Buildings IOT Ontology Alignment Project goes Open Source
As building owners seek tools to help them simplify and better understand the data their building management systems are collecting, Buildings IOT has made its OAP (Ontology Alignment Project) available as open source.
The open-sourced OAP facilitates engagement with partners, enabling the company’s customers or value-added resellers (VARs) to view the data and make any needed additions directly into the source code. Open-sourcing of OAP provides a level of transparency to allow Buildings IOT to demonstrate a commitment to sharing data and gathering community input.
“By open-sourcing OAP, we’ve opened up the ability for conversations that help us better align with the needs of the built environment,” explains Brian Turner, CEO of Buildings IOT. “Open building automation systems result in easier commissioning, faster troubleshooting, and more reliable, consistent data and reporting, whether for one building or across a portfolio.”
Established to improve building management and operations, the ontology includes a data model for a growing, evolving list of systems within the built environment. The OAP consists of a data model that defines both the type and the points associated with systems within the built environment. In addition to providing standard tags for equipment and devices, the OAP also aims to simplify and specify the relationships that define how entities within the building’s systems relate to each other.
Previously the OAP was only available from the OAP website, as readable documentation limiting the ability for partners and customers to engage. Buildings IOT decided to open-source OAP to enable users to more deeply examine the data and code behind the model. Additionally, users can make pull requests, as they can for any publicly available code repository.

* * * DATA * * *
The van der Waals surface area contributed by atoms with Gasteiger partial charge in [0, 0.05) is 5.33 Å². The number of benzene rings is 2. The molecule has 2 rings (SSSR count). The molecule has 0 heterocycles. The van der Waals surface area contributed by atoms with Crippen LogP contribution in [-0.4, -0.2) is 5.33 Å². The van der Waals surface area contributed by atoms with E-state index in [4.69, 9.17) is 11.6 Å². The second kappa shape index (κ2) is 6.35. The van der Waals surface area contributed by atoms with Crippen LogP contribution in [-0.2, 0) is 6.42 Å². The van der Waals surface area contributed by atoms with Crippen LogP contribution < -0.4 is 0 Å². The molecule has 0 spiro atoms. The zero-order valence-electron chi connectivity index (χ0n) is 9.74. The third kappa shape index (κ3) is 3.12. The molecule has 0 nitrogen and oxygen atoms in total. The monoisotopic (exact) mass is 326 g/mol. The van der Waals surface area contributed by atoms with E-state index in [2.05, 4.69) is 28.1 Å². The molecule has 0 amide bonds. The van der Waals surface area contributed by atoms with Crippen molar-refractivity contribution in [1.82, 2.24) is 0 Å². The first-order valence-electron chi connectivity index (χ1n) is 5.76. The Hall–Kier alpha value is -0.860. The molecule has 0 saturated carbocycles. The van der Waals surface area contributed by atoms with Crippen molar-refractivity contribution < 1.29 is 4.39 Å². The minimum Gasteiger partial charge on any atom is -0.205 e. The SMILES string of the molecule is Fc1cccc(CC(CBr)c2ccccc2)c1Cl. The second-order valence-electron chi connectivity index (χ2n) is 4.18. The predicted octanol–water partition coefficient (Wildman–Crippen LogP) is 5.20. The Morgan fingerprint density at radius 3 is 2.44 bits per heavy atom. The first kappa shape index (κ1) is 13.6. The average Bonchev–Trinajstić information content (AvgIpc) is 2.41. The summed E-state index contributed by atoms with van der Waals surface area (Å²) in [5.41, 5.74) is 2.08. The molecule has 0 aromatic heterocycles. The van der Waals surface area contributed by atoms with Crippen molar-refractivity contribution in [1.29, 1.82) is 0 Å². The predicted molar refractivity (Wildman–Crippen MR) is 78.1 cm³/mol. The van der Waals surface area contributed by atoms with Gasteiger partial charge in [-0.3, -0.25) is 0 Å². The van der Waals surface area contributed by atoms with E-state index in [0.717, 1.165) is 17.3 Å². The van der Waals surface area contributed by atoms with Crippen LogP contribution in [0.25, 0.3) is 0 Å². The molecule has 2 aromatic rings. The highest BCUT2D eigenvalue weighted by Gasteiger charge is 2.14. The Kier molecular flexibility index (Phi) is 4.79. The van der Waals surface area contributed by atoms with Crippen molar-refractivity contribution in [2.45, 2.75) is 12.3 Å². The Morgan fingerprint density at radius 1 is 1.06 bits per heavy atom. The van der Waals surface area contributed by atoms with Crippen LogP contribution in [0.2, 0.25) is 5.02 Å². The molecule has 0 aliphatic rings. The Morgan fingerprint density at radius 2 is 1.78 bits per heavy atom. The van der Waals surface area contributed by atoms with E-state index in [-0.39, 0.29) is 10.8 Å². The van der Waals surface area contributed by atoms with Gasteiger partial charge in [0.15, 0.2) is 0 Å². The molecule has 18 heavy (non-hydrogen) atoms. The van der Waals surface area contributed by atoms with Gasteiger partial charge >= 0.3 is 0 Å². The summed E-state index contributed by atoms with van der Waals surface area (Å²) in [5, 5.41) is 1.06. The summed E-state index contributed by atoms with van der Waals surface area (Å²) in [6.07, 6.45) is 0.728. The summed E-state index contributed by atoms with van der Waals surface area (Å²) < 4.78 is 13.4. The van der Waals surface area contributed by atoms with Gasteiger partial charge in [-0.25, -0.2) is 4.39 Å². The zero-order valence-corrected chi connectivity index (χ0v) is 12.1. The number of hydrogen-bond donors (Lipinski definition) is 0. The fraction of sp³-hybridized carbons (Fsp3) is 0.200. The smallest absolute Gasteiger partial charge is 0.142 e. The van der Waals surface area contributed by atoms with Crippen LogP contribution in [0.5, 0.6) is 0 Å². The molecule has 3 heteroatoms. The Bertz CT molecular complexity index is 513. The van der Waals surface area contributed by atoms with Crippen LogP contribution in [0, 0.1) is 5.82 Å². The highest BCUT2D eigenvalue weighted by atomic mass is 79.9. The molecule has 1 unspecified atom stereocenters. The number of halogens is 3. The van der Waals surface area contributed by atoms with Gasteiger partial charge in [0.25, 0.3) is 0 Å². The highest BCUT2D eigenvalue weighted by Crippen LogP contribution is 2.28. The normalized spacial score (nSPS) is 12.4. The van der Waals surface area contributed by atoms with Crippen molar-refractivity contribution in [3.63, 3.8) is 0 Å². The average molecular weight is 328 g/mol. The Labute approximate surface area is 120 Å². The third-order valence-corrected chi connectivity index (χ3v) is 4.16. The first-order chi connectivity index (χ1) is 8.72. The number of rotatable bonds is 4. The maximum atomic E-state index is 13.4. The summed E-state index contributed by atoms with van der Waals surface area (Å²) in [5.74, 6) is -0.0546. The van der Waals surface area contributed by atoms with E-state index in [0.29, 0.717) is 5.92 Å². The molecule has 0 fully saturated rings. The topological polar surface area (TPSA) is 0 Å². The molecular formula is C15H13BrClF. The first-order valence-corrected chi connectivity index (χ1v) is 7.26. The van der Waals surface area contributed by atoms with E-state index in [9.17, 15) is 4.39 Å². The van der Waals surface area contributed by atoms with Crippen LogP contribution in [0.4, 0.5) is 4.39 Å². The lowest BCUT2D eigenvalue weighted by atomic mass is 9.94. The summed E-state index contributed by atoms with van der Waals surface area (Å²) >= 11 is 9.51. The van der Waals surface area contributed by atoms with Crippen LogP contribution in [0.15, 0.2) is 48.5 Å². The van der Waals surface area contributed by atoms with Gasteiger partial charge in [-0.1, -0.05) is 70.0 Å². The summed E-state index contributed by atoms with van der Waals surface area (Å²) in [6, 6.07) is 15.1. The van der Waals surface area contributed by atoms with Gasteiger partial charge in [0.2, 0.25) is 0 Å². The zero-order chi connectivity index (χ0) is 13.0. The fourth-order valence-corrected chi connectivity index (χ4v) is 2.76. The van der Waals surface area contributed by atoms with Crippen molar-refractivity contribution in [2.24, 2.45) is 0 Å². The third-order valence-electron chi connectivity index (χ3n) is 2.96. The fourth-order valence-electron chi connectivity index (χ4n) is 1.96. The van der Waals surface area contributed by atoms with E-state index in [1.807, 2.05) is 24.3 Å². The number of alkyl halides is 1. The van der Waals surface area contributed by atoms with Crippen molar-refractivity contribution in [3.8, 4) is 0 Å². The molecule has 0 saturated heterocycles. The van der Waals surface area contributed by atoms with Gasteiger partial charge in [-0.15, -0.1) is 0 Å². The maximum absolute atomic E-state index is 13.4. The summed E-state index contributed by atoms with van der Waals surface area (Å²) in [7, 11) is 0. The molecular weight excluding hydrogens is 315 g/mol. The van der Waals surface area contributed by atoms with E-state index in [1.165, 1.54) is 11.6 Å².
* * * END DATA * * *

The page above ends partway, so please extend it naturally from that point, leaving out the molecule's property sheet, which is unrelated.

Additionally, open-sourcing the OAP enables improved alignment to help facilitate the exchange of data and data models, providing a higher level of interoperability among systems, sensors, and equipment for more effective management and operations within the built environment.
Rather than create another naming standard, the OAP unites multiple industry naming and tagging standards and is compatible with real-world integration projects, allowing for translation between other ontologies such as Project Haystack.
“By open-sourcing the OAP, we are creating a higher level of interoperability and exchange between other data standards,” explains Rob Vandenberg, CTO of Buildings IOT. “All of the existing data standards understand the interoperability problem within the built environment, and they each attempt to solve it based on their own interpretations of what is needed. The OAP, however, supplements those efforts and improves upon them in a way that is mutually beneficial to everyone.”
The OAP makes it easier for integrators to get a site digital-building ready or improve an existing system without requiring duplicative efforts across the technology stack.
“Building owners can be confident that the underlying data in their various building systems is normalized, standardized, and vendor-agnostic,” adds Turner. “As buildings and their systems grow in complexity, our goal with open sourcing the OAP is to provide simplicity so that building operations and service managers can capture meaningful insights into commissioning and maintenance activities to meet regulatory initiatives and improve the tenant experience.”